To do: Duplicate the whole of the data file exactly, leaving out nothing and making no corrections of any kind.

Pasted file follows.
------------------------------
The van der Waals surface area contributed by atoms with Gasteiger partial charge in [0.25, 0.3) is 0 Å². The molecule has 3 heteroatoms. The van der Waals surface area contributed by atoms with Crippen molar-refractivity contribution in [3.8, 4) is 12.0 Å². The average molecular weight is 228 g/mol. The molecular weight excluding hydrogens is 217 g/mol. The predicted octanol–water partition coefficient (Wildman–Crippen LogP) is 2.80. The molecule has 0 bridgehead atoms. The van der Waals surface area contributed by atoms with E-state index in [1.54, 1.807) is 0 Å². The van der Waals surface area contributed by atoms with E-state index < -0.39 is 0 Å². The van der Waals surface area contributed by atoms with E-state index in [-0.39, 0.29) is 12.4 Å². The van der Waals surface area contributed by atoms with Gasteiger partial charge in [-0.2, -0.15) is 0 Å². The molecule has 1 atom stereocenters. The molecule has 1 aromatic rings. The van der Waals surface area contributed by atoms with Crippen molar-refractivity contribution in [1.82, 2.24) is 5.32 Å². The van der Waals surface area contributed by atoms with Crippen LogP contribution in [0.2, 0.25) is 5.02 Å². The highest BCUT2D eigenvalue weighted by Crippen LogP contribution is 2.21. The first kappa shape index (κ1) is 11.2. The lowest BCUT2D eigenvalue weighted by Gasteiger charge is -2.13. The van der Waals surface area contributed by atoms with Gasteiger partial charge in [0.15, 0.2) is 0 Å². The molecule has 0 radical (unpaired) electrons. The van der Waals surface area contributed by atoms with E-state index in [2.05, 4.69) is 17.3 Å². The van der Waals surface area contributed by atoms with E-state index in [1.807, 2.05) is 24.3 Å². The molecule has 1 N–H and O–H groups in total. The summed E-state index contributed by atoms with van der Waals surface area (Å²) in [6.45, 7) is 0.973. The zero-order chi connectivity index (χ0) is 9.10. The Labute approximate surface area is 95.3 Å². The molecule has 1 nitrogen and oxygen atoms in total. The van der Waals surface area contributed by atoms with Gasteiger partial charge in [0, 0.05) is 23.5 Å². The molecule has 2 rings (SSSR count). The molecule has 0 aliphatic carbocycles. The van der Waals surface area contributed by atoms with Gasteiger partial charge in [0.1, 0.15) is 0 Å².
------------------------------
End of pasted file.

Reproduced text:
The van der Waals surface area contributed by atoms with Gasteiger partial charge in [0.25, 0.3) is 0 Å². The molecule has 3 heteroatoms. The van der Waals surface area contributed by atoms with Crippen molar-refractivity contribution in [3.8, 4) is 12.0 Å². The average molecular weight is 228 g/mol. The molecular weight excluding hydrogens is 217 g/mol. The predicted octanol–water partition coefficient (Wildman–Crippen LogP) is 2.80. The molecule has 0 bridgehead atoms. The van der Waals surface area contributed by atoms with E-state index in [1.54, 1.807) is 0 Å². The van der Waals surface area contributed by atoms with E-state index < -0.39 is 0 Å². The van der Waals surface area contributed by atoms with E-state index in [-0.39, 0.29) is 12.4 Å². The van der Waals surface area contributed by atoms with Gasteiger partial charge in [-0.2, -0.15) is 0 Å². The molecule has 1 atom stereocenters. The molecule has 1 aromatic rings. The van der Waals surface area contributed by atoms with Crippen molar-refractivity contribution in [1.82, 2.24) is 5.32 Å². The van der Waals surface area contributed by atoms with Crippen LogP contribution in [0.2, 0.25) is 5.02 Å². The highest BCUT2D eigenvalue weighted by Crippen LogP contribution is 2.21. The first kappa shape index (κ1) is 11.2. The lowest BCUT2D eigenvalue weighted by Gasteiger charge is -2.13. The van der Waals surface area contributed by atoms with Gasteiger partial charge in [0.15, 0.2) is 0 Å². The molecule has 0 radical (unpaired) electrons. The van der Waals surface area contributed by atoms with E-state index in [2.05, 4.69) is 17.3 Å². The van der Waals surface area contributed by atoms with E-state index in [1.807, 2.05) is 24.3 Å². The molecule has 1 N–H and O–H groups in total. The summed E-state index contributed by atoms with van der Waals surface area (Å²) in [6.45, 7) is 0.973. The zero-order chi connectivity index (χ0) is 9.10. The Labute approximate surface area is 95.3 Å². The molecule has 1 nitrogen and oxygen atoms in total. The van der Waals surface area contributed by atoms with Gasteiger partial charge in [0, 0.05) is 23.5 Å². The molecule has 2 rings (SSSR count). The molecule has 0 aliphatic carbocycles. The van der Waals surface area contributed by atoms with Gasteiger partial charge in [0.1, 0.15) is 0 Å².